Notes from Pycon India 2014

Python India Conference Image credits: @Mukesh

I attended Pycon India during last couple of days. As always, it felt great to meet so many smart programmers creating amazing things. These are my notes from various workshops, talks and interactions [^Note].

In an interaction with @Gaurav, he mentioned about Behave library - “it is for behaviour-driven development. It is so intuitive that even a non techy person can write specs for your code.” The concept sounds interesting for writing browser tests with Selenium.

@Shashank gave a workshop on “scraping even the hardest websites.” Though I have used BeautifulSoup [^Soup] before, using Selenium with PhantomJS was a new learning. Another interesting note from the talk was using DeathByCaptcha API for solving captchas on websites.

So now my workflow for scraping websites is something like this:

Traditional GET requests

<dt>Forms / POST requests</dt>
<dd><a href="">RoboBrowser</a>
(to go around CSRF and ASP websites).</dd>

<dt>Modern single-page-websites</dt>
<dd>It probably has REST APIs - use them.</dd>

<dt>For other Javascript heavy websites</dt>
<dd>Selenium + PhantomJS.</dd>

In another workshop, @Anand not only explained us how decorators work, but also made us do lots of exercises. One can go through the notebook here. By the end of the workshop we learned to write our own trace, memorize / cache and routing decorators.

Apart from decorators, I also learned about various magic commands in IPython Notebook:

 # Python Code
 # below it will save the code
 # in the given filename

!python # using ! we can run bash-commands

%magic # To see all the available magic commands in IPython # (found in an interaction with Eswar Vandanapu)

@Kushal gave a keynote on the importance of contributing upstream. By going through the source codes of our favorite programs, we can not only become a better programmer but also get an opportunity to contribute to them. I pledge to have a closer look at the source codes of two of my favorite Python packages - Rhythmbox and Django.

Guys from IIT Bhu talked about using SimpleCV to play flappy-birds using gestures. The library looks quite powerful to do some interesting stuff with cameras and images. I have a few toy-ideas in my mind now ^SimpleCV Ideas - will see how they go.

@Kiran shared the problems he faced while creating LastUser service. I learned about database-backed sessions and about how they differ from cookie based sessions. Kiran also emphasized on using HTTPS by showing how easy it was to hijack sessions using FireSheep on an unsecured network.

Django uses database-backed sessions by default. While digging into the related documentation, I found the solution to some of my problems [^sessions].

Second keynote speaker, @Michael Foord, emphasized on moving the projects from platform-as-a-service (such as Heroku other such hostings) to infrastructure-as-a-service (such as Amazon AWS). A hosting service should be considered as livestock or sheep instead of as pet. It should be easily migratable and redeployable whenever needed. Docker and JuJu are steps towards that.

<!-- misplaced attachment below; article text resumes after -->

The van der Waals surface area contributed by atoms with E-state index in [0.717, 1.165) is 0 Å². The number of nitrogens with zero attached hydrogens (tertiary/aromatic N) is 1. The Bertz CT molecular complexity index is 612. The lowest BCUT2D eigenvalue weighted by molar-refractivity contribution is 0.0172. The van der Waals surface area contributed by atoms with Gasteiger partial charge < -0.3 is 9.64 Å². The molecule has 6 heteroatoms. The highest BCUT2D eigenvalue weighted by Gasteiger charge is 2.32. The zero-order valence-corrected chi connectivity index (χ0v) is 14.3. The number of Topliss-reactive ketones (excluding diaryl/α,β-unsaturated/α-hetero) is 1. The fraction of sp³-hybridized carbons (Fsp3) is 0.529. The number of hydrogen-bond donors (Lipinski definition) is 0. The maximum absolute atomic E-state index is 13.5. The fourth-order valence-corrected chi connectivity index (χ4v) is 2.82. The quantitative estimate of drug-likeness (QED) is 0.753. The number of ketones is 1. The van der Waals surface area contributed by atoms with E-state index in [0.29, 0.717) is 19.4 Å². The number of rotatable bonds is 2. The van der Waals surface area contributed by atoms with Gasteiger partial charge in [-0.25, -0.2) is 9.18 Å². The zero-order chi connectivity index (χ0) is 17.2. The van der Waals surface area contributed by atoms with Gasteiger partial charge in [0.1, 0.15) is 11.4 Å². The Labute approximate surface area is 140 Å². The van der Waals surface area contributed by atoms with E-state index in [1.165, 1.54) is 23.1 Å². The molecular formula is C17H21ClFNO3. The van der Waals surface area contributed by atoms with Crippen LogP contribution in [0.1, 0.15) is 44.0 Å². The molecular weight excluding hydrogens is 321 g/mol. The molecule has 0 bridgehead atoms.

@S Anand presented a talk on “faster data processing in python.” He began with basic pieces of codes and then optimized them incrementally - explaining the measurement techniques and conceptual approach towards optimization. The complete talk can be viewed online, while the notebook is available here.

Few important libraries mentioned in the talk were:

Shows the number of hits and time spent on each line of code.

<dt>Pandas and Numpy</dt>
<dd>For performing vector operations.</dd>

<dt><a href="">Numba</a> @jit decorator</dt>
<dd>Converts a Python function to efficient machine instruction.</dd>

During the lightning talks, @Vineet showcased his library Pipdeptree, which displays all the pip dependencies in a tree format. It will surely come quite handy for generating sane requirements.txt.

@Ankur showcased his awesome new project - a customized Python weekly newsletter. Apart from that, the website lists all the Python books (free as well as paid) categorized by reader’s levels. In future he plans to bring everything else, including videos, presentations etc. related to Python at one place.

Together, this is a long list of new libraries and concepts to try-out and practice. It should keep me busy well until the next PyCon.

[^Note]: Note: This is not a post about everything interesting that happened at the event. There were many other interesting talks and workshops. These are only the things I noted down during the event to implement them in my projects at sometime.

[^Soup]: I prefer to use lxml with PyQuery for parsing and selecting the elements.

  1. Write a script to take images each time I open the lid of laptop.
  2. Write a script to automatically filter the best, find duplicates, and fix images from a large album.

[^sessions]: In a database-backed session, a session row is created in the database on each user login. The encrypted id of this row is stored in the user’s cookie. On each is_authenticated() call, this session row is fetched. Thus this can be used to store session data of any size without incurring any additional overhead - example use cases: storing user’s votes, alerts, carts, trackers etc to show “already voted or item present in cart” flags.

Pratyush Mittal @pratyush